SINCE I often blame Scottish ministers for a lot of the things that are wrong with our economy, I had better start today by saying that sometimes they do get things right, or nearly so.

The best example is the state of the labour market, quite benign at the moment despite the continuing painful slowness of general economic recovery from the great crash of 2007-8. The size of the Scottish workforce is at its highest ever, nearly 2.7 million, and this includes the 200,000 immigrants (net figure) who have come to join us since 2000. They make a valuable contribution, and they do not take our jobs. Otherwise we would not find unemployment at its lowest level in half-a-century, less than 4%, which by the traditional measures adds up to full employment.

The shadow on this sunny landscape is that we are not as productive as we could be. It takes one Scot five days to make what one German, Frenchman or American makes in four days. For this failing the Scottish Government is more to blame. In its various unco-ordinated efforts to “save jobs” it seems blissfully unaware that the right thing for the workers, and for the nation, is that they should move on as swiftly as possible from companies which are failing to those which are set fair to flourish. With full employment this should not be hard. The money thrown away on rescue operations would be far better spent for retraining the labour force than for subsidising incompetent capitalists.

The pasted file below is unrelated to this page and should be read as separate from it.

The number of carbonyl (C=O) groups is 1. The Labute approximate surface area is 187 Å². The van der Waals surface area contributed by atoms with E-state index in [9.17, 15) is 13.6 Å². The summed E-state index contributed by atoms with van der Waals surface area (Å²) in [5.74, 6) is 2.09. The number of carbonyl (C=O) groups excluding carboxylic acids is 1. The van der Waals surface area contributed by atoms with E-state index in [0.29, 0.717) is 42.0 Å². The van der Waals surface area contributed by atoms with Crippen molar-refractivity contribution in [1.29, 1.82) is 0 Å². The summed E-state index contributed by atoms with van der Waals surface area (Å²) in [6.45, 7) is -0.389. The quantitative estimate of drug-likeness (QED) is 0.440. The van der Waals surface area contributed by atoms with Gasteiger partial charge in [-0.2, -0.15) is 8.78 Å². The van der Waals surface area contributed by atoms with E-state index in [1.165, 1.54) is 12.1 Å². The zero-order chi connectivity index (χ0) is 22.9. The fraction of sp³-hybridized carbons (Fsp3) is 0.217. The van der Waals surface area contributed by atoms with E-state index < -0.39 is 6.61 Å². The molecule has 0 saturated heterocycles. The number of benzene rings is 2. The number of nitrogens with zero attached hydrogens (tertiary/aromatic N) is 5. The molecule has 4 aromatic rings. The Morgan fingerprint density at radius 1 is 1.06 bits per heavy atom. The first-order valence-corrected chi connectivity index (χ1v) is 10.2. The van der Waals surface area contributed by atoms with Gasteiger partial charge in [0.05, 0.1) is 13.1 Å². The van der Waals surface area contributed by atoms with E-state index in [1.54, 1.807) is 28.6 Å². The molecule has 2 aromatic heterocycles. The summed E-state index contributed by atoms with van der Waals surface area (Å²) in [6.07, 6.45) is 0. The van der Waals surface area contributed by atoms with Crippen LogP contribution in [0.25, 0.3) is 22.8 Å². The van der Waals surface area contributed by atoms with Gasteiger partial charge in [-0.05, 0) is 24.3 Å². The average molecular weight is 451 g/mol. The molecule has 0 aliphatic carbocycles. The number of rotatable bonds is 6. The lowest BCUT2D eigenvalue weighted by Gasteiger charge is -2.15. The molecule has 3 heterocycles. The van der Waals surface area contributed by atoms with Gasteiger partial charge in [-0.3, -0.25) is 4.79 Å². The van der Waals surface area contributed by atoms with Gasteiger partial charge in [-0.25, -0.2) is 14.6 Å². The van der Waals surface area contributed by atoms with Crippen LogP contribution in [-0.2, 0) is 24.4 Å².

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There is, of course, a counter-argument that Scottish jobs available today are less skilled and more casual than Scottish jobs of the past. The gig economy has, in that sense, degraded working life for those who need to move on in the way just described. Still, I’m not sure theirs is a permanent condition, because the industrial revolutions in every century from the 18th to the 20th led, via some inevitable disruptions, to expanding employment with more skilled specialisation, steadily rising pay and improved working conditions.